Sunday, January 17, 2010

Four Verbals Sit Down to Brunch, or The Joy of Admitting Your Weaknesses

This morning I went to breakfast at Sugar Magnolia's in Gloucester with three good friends. Sugar Magnolia's is one of the best places to have breakfast-ever. We made bad puns, insulted each other, discussed Cohen brothers movies and stuffed our faces. And then the bill came.

We all had twenties and worse, we were all Verbals. I suggested that we just split the bill and was surprised to see one of my friends (who's appallingly smart about languages) jump on the solution with alacrity. (As did everyone else.) All of the people at the table were smart-I'm not even doing myself a disservice to say that they were all smarter than me. But we were all Verbal people-not Math people.

It didn't matter (and I admit I've been scratching my head about this for a while because, no pun intended, it doesn't add up) that two of us were Techies. That just meant that we were smart enough to put a shortcut to the calculator on our task bars.

Why am I bothering to write this up? Well It's a long standing tradition than when my friend E and I eat dinner, we have a lovely time and then..we have to figure out the bill. Brows are wrinkled. Suddenly we feel 75% less smart than we did two minutes ago. I had always figured that part of that was the befuddlement of good food and the fact that we both can be a bit ditzy.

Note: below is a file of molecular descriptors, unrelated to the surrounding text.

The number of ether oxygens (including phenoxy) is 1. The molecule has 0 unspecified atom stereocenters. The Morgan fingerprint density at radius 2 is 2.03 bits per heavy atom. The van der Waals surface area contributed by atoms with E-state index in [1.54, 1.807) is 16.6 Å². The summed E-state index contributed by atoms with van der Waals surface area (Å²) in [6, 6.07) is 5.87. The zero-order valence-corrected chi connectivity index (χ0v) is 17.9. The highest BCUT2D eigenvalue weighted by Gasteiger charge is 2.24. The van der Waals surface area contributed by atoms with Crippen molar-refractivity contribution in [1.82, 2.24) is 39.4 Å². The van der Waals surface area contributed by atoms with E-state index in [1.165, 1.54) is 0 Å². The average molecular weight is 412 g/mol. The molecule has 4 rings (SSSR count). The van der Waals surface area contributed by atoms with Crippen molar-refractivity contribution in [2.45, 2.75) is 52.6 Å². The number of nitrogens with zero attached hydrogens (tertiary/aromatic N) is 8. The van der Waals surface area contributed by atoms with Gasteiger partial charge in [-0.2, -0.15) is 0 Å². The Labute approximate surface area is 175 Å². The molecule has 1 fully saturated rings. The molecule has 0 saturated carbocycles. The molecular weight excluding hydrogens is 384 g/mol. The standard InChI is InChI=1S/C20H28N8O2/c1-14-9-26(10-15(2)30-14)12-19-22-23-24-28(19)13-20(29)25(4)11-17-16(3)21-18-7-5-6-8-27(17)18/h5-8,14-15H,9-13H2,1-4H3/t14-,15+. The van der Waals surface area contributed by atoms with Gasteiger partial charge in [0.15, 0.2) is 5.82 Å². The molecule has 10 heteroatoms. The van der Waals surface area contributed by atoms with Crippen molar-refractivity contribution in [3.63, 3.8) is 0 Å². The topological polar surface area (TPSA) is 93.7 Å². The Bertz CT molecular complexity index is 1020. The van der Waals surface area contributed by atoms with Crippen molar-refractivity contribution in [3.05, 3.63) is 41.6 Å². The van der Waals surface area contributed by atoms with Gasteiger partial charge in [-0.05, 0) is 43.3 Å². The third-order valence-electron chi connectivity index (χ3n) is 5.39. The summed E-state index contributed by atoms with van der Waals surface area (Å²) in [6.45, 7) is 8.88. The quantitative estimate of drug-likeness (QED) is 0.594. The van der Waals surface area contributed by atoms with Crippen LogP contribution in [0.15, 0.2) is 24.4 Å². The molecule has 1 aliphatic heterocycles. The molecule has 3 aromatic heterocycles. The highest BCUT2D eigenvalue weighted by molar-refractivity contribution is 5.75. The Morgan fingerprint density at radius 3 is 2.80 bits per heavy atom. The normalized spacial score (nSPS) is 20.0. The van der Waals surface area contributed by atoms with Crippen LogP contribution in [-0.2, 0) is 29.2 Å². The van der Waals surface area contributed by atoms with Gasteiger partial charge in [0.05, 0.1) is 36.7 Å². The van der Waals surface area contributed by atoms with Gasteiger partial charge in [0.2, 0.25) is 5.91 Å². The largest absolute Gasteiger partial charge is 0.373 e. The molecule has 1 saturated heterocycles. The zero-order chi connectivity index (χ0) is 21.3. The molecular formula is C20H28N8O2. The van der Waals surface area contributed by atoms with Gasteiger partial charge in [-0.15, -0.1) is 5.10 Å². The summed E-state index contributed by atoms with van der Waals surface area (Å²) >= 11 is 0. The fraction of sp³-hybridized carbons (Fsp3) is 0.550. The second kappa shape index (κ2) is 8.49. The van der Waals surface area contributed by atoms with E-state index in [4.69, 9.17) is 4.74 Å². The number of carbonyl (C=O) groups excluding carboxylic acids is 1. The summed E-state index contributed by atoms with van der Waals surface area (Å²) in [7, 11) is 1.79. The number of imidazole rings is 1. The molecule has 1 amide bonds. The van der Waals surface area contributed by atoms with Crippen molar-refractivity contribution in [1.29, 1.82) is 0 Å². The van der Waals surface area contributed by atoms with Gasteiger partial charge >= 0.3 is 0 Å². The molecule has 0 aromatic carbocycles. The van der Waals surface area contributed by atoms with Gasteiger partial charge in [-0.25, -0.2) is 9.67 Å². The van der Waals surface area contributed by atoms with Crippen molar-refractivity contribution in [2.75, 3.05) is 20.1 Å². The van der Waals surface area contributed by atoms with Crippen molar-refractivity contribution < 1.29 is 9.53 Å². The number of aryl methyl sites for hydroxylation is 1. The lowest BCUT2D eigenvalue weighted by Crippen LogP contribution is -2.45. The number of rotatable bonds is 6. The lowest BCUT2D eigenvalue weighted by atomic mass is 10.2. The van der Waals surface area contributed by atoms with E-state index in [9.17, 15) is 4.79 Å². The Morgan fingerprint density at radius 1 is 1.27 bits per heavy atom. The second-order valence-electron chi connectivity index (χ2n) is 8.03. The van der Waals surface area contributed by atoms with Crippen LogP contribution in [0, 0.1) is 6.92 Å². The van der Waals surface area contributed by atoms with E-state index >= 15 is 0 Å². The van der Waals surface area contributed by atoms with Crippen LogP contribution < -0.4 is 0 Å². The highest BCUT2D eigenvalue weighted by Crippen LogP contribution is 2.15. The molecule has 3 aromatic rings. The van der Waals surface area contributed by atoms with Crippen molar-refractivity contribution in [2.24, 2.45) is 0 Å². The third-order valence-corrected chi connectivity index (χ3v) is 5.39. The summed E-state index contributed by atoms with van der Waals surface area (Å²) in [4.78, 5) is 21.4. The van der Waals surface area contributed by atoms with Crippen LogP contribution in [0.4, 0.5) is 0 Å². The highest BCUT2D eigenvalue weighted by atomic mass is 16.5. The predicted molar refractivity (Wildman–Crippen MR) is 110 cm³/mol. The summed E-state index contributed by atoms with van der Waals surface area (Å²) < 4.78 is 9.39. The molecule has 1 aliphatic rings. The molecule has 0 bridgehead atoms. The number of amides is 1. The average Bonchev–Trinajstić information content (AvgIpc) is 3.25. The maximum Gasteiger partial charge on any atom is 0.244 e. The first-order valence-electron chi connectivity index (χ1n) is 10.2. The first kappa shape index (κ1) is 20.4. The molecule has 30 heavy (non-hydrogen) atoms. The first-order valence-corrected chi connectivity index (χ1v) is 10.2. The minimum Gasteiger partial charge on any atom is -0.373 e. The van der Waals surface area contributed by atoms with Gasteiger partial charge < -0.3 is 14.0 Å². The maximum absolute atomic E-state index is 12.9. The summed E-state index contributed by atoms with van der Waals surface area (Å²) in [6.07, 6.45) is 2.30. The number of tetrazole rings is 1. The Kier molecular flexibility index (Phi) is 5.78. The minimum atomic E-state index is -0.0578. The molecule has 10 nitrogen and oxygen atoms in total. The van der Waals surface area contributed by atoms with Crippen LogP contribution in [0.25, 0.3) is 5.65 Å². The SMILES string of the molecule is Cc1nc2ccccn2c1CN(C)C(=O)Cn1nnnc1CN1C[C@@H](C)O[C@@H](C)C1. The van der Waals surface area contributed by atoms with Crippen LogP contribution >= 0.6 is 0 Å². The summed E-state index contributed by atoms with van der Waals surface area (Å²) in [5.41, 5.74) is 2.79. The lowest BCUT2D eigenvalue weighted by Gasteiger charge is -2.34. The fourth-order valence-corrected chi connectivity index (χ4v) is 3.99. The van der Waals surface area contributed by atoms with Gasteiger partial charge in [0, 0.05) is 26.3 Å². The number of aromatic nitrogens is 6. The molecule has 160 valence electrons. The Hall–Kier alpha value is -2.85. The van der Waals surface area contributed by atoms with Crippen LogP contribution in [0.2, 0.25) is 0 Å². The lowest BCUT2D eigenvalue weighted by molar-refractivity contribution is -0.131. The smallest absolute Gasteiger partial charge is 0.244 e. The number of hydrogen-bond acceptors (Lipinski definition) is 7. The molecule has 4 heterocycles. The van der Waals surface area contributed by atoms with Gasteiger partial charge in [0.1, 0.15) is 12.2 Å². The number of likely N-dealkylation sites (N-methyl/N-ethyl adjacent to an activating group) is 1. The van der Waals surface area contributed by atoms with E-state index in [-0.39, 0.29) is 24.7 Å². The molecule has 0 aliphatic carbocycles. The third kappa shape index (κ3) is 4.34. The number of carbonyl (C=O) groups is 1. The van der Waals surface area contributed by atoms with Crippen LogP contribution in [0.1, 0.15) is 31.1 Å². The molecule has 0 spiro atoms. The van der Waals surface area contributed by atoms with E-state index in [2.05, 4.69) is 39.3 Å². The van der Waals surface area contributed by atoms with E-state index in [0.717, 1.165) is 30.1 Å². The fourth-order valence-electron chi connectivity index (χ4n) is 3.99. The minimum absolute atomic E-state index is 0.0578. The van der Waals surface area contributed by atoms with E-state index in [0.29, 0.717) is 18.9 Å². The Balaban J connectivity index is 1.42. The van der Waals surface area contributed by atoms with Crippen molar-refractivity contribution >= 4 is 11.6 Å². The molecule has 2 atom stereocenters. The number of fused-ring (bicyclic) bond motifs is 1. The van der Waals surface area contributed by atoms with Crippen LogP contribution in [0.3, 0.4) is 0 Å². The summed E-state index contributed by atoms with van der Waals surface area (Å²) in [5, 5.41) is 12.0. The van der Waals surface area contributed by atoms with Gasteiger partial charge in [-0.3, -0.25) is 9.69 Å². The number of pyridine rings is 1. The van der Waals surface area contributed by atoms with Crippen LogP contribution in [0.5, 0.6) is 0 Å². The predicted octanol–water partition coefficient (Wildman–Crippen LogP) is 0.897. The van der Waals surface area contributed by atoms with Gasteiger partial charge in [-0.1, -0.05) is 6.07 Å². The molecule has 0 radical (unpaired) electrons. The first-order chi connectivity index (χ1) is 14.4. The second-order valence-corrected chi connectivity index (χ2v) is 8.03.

But today I got confirmation of something that I had begun to suspect. It isn't that the two of us were too flaky to deal with the bill-It's just that well, we're verbal people. She's a poet and I read slightly less than I breathe. Our brains are designed to parse words-not numbers.

And that's okay. It's okay to admit a weakness if it really shows a strength. It's okay to admit that I/we "can't do x because we can do y." So although I am laughing at the four of us a little, I don't mind the fact that two MFAs, an MBA candidate and appallingly good linguist couldn't figure out how to split the bill.

For the record, it was the MBA candidate who chose the appropriate, practical response (let's just split it four ways). That bodes well for my future.

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